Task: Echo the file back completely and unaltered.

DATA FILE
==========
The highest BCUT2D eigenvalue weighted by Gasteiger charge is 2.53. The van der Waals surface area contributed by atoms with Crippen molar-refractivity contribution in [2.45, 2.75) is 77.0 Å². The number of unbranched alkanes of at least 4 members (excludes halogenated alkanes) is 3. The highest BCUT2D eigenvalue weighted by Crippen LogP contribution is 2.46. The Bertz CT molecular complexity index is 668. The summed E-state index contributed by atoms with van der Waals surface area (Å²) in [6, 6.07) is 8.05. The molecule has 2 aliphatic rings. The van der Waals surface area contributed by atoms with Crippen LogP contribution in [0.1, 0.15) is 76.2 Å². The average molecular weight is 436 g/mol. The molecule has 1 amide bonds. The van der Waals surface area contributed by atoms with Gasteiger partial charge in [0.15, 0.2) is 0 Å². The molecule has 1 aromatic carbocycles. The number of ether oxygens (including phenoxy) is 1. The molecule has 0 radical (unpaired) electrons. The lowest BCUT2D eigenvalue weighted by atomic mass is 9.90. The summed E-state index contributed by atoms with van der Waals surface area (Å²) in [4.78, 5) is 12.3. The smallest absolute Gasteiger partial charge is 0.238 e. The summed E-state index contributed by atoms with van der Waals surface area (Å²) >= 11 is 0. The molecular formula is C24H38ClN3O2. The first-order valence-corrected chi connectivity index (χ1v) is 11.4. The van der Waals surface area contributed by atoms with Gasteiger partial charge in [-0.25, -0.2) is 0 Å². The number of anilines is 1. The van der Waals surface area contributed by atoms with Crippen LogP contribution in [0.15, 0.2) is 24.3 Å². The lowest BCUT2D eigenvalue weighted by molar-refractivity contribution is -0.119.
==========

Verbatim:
The highest BCUT2D eigenvalue weighted by Gasteiger charge is 2.53. The van der Waals surface area contributed by atoms with Crippen molar-refractivity contribution in [2.45, 2.75) is 77.0 Å². The number of unbranched alkanes of at least 4 members (excludes halogenated alkanes) is 3. The highest BCUT2D eigenvalue weighted by Crippen LogP contribution is 2.46. The Bertz CT molecular complexity index is 668. The summed E-state index contributed by atoms with van der Waals surface area (Å²) in [6, 6.07) is 8.05. The molecule has 2 aliphatic rings. The van der Waals surface area contributed by atoms with Crippen LogP contribution in [0.1, 0.15) is 76.2 Å². The average molecular weight is 436 g/mol. The molecule has 1 amide bonds. The van der Waals surface area contributed by atoms with Gasteiger partial charge in [0.15, 0.2) is 0 Å². The molecule has 1 aromatic carbocycles. The number of ether oxygens (including phenoxy) is 1. The molecule has 0 radical (unpaired) electrons. The lowest BCUT2D eigenvalue weighted by atomic mass is 9.90. The summed E-state index contributed by atoms with van der Waals surface area (Å²) in [4.78, 5) is 12.3. The smallest absolute Gasteiger partial charge is 0.238 e. The summed E-state index contributed by atoms with van der Waals surface area (Å²) >= 11 is 0. The molecular formula is C24H38ClN3O2. The first-order valence-corrected chi connectivity index (χ1v) is 11.4. The van der Waals surface area contributed by atoms with Gasteiger partial charge in [-0.25, -0.2) is 0 Å². The number of anilines is 1. The van der Waals surface area contributed by atoms with Crippen LogP contribution in [0.15, 0.2) is 24.3 Å². The lowest BCUT2D eigenvalue weighted by molar-refractivity contribution is -0.119.